Although being British there is a bit of language in her books particularly the F word so you’ve been warned.

What books do you like despite not normally loving the genre? Do you think genres stop you from reading certain books? Have you been surprised when you gave a new genre a shot?

The comments have been a bit dry lately.  Make my day, make a comment!

7 thoughts on “Sophie Kinsella

  1. I’m a fan of Sophie Kinsella as well. I think because my family tends to relate so well to her characters 🙂 I love how quickly I can read them and how enjoyable they are. There isn’t one that I started and haven’t finished. I haven’t read her newest ones though (since I don’t live close to a bookstore) but I think I just may order them from amazon!

    1. That’s a really good point about them being a quick, enjoyable read. I think some people assume easy read=poor writing but I don’t think it is always the case. Writing something that makes you laugh takes a ton of skill.
      A lot of people relate to Kinsella’s books because she grounds them in issues that everyone deals with such as materialism in shopaholic books or overworking in Undomestic Goddess. Its such a common problem that we can all relate the characters to our own lives.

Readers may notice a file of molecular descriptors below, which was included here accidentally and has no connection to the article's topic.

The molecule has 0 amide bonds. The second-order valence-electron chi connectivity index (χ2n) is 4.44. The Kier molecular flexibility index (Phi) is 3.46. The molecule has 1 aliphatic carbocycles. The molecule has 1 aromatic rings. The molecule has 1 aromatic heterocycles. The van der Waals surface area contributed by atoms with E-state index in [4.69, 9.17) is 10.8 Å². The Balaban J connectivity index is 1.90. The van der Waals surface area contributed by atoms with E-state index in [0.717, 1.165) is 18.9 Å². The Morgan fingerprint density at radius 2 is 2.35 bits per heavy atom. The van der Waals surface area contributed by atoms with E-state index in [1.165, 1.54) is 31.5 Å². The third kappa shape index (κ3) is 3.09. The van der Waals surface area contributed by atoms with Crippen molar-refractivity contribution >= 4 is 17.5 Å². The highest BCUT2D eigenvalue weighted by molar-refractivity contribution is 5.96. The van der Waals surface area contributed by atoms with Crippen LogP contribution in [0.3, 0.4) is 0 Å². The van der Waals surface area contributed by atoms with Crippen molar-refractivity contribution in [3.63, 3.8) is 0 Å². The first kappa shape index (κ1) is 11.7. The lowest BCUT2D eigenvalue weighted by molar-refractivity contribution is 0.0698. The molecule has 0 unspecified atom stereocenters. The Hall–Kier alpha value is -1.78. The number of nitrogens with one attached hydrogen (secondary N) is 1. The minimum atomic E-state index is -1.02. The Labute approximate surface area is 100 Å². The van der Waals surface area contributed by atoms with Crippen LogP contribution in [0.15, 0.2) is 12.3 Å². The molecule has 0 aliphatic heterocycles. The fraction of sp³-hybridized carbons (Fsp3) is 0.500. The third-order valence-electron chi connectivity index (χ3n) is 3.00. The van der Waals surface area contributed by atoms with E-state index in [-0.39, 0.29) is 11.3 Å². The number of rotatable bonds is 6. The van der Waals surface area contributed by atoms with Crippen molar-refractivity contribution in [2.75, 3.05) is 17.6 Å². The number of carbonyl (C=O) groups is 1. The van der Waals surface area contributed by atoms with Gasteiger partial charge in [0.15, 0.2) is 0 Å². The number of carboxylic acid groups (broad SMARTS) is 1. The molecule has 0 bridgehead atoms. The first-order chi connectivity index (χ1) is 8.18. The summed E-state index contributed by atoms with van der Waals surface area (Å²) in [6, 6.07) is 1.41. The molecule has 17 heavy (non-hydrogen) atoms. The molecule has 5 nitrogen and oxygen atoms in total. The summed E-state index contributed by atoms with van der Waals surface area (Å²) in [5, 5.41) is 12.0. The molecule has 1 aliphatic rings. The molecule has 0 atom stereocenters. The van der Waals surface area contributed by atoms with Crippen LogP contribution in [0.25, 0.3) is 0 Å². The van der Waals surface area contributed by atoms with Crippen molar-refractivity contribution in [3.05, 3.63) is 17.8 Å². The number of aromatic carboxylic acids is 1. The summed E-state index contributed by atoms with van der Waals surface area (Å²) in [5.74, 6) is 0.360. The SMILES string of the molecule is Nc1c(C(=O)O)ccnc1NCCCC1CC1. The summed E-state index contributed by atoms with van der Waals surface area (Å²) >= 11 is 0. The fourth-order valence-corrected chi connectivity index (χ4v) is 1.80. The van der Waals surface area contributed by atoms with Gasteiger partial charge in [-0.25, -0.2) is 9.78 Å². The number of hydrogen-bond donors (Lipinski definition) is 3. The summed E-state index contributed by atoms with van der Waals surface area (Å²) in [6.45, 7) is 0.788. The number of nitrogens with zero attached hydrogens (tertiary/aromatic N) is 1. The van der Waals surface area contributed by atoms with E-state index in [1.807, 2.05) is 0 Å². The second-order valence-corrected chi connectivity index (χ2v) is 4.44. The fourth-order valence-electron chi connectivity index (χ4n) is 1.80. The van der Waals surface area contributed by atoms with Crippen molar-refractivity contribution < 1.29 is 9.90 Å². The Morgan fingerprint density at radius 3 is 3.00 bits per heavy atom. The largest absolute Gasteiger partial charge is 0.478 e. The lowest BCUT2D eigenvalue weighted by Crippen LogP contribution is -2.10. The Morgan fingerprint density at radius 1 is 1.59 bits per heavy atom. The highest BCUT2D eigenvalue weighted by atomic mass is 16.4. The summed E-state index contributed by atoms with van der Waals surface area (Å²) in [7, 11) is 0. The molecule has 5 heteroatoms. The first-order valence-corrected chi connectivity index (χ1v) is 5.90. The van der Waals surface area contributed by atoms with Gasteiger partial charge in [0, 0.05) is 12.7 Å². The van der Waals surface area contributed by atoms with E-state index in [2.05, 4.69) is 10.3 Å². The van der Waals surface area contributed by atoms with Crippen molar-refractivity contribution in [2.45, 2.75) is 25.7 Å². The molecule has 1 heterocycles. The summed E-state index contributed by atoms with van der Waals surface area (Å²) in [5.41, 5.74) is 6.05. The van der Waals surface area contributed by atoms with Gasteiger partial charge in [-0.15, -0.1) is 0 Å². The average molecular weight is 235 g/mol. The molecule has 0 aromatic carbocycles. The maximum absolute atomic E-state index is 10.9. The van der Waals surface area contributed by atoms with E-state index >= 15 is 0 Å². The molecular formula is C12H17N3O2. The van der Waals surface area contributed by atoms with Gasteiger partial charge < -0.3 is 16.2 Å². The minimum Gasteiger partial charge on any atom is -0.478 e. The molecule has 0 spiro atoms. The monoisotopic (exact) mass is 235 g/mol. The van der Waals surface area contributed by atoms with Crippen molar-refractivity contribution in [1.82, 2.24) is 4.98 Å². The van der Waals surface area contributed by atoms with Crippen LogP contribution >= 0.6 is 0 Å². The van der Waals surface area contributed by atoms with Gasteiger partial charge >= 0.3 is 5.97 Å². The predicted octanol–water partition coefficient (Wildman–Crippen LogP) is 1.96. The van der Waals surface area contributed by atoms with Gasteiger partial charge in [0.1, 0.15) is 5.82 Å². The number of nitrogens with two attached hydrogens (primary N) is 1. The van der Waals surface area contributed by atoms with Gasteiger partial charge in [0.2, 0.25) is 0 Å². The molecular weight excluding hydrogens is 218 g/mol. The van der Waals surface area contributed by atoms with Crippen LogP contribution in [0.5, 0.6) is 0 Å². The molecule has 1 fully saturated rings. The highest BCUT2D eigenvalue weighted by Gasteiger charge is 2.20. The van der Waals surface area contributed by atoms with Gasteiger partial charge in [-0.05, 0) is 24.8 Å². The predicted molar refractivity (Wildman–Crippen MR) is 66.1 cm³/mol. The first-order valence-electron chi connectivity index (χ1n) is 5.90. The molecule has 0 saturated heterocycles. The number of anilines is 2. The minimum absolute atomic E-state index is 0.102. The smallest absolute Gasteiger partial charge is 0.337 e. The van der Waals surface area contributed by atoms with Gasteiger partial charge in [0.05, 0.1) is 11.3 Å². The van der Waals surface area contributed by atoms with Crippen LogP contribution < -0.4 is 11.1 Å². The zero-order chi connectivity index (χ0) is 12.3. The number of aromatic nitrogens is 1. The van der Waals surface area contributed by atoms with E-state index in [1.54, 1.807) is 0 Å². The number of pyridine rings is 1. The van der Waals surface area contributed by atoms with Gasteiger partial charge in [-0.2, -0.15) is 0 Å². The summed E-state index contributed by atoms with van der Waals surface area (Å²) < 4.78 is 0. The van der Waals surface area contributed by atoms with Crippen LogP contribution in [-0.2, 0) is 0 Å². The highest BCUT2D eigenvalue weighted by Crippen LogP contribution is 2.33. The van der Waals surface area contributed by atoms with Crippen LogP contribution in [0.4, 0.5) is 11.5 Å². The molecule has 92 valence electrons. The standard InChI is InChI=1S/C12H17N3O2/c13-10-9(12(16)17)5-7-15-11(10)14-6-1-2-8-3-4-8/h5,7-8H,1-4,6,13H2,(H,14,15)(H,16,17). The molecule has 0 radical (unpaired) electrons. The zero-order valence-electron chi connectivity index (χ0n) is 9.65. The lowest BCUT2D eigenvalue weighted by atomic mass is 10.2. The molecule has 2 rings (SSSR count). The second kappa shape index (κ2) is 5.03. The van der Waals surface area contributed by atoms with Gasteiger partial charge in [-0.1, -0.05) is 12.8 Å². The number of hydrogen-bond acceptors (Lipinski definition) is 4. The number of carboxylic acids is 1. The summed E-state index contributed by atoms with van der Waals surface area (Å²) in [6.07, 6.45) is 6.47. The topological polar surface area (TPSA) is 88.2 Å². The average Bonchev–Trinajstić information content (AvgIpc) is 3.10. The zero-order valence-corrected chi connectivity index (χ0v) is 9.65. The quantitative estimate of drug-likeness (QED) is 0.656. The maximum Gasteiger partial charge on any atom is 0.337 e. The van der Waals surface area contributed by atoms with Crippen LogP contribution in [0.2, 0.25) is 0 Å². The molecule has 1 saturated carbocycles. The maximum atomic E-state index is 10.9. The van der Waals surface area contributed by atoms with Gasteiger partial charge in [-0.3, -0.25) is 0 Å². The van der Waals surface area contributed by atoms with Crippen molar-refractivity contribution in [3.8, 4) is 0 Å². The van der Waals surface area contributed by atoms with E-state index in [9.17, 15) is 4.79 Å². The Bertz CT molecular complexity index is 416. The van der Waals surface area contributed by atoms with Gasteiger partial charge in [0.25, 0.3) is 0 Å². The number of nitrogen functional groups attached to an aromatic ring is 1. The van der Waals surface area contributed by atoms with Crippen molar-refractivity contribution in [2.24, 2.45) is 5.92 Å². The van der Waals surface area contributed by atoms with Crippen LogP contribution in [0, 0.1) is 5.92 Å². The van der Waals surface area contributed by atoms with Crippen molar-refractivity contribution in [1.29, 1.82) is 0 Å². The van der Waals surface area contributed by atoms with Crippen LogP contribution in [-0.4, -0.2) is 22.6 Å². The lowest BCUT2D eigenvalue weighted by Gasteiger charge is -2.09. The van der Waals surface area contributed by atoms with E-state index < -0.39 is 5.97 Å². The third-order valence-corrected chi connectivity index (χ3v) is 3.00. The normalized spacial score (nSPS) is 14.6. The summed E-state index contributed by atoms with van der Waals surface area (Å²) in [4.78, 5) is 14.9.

Since you commute a lot you might want to pick up the audiobook of I’ve Got Your Number. It was great! A wonderful reader, as is the case with all of her books. I listen to a lot of books while I work on various projects and with a good reader it makes the time fly by. With my eye problems sometimes it is hard for me to focus on text but they are all also cheap on amazon. Let me know what you think of I’ve Got Your Number. Undomestic Goddess is my favorite. Have you read that?

  2. Thanks for pointing out this author…these books sound great. I saw the movie Confessions of a Shopaholic without realizing that it was based on a book, so I didn’t realize their was a story to ruin. I loved the movie, so now I’m really excited to read the book. Do you think any of these books would be good for book club discussion, or no? Our book club is in dire need of some lighter material because we’ve been reading book after book that deal with heavy and depressing issues. My only potential concern is that there may not be enough good discussion material with these. What do you think?

    1. Its so funny you mentioned that because I was thinking of choosing her book Undomestic Goddess for my book club. I think there is a lot to talk about in that book about working, overworking, housework, and all things domestic. It does have some language and sexual situations but its PG-13 territory. You would have to come up with your own questions but I don’t think it would be too hard.
      Some other light books I’ve done for club are No 1 Ladies Detective Agency by Alexander McCall Smith, A Year in Provence by Peter Mayle, Mama’s Bank Account by Kathryn Forbes, Cheaper by the Dozen, Prize Winner of Defiance Ohio, All Creatures Great and Small by James Herriott, Gift from the Sea by Anne Marrow Lindbergh and I know there are others and I will let you know when I think of them.